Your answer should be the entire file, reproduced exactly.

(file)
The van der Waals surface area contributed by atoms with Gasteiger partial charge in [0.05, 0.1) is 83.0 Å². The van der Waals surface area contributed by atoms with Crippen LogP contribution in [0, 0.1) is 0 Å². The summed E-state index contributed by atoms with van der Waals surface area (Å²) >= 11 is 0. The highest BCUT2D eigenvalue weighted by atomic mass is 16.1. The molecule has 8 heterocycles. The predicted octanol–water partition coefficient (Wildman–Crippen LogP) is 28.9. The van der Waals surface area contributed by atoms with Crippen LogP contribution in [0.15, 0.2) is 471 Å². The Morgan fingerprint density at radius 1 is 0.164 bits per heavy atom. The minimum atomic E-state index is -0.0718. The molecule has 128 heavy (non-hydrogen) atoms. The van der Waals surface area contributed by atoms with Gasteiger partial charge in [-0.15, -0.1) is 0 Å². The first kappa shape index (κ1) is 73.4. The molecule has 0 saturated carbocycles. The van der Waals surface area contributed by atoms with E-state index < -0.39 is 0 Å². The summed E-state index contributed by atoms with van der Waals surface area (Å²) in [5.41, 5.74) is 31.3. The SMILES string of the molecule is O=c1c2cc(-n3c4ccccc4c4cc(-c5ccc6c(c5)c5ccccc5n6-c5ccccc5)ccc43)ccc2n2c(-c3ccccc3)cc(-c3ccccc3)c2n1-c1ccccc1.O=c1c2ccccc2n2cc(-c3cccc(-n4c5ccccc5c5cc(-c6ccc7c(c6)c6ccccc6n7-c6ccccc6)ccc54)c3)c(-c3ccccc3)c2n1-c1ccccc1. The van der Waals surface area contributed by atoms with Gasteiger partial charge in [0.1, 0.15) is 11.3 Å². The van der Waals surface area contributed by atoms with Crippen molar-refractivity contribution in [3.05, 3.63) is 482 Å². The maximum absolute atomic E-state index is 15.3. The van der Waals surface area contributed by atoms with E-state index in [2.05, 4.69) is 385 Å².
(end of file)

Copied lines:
The van der Waals surface area contributed by atoms with Gasteiger partial charge in [0.05, 0.1) is 83.0 Å². The van der Waals surface area contributed by atoms with Crippen LogP contribution in [0, 0.1) is 0 Å². The summed E-state index contributed by atoms with van der Waals surface area (Å²) >= 11 is 0. The highest BCUT2D eigenvalue weighted by atomic mass is 16.1. The molecule has 8 heterocycles. The predicted octanol–water partition coefficient (Wildman–Crippen LogP) is 28.9. The van der Waals surface area contributed by atoms with Crippen LogP contribution in [0.15, 0.2) is 471 Å². The Morgan fingerprint density at radius 1 is 0.164 bits per heavy atom. The minimum atomic E-state index is -0.0718. The molecule has 128 heavy (non-hydrogen) atoms. The van der Waals surface area contributed by atoms with Gasteiger partial charge in [-0.15, -0.1) is 0 Å². The first kappa shape index (κ1) is 73.4. The molecule has 0 saturated carbocycles. The van der Waals surface area contributed by atoms with E-state index < -0.39 is 0 Å². The summed E-state index contributed by atoms with van der Waals surface area (Å²) in [5.41, 5.74) is 31.3. The SMILES string of the molecule is O=c1c2cc(-n3c4ccccc4c4cc(-c5ccc6c(c5)c5ccccc5n6-c5ccccc5)ccc43)ccc2n2c(-c3ccccc3)cc(-c3ccccc3)c2n1-c1ccccc1.O=c1c2ccccc2n2cc(-c3cccc(-n4c5ccccc5c5cc(-c6ccc7c(c6)c6ccccc6n7-c6ccccc6)ccc54)c3)c(-c3ccccc3)c2n1-c1ccccc1. The van der Waals surface area contributed by atoms with Gasteiger partial charge in [0.1, 0.15) is 11.3 Å². The van der Waals surface area contributed by atoms with Crippen molar-refractivity contribution in [3.05, 3.63) is 482 Å². The maximum absolute atomic E-state index is 15.3. The van der Waals surface area contributed by atoms with E-state index in [2.05, 4.69) is 385 Å².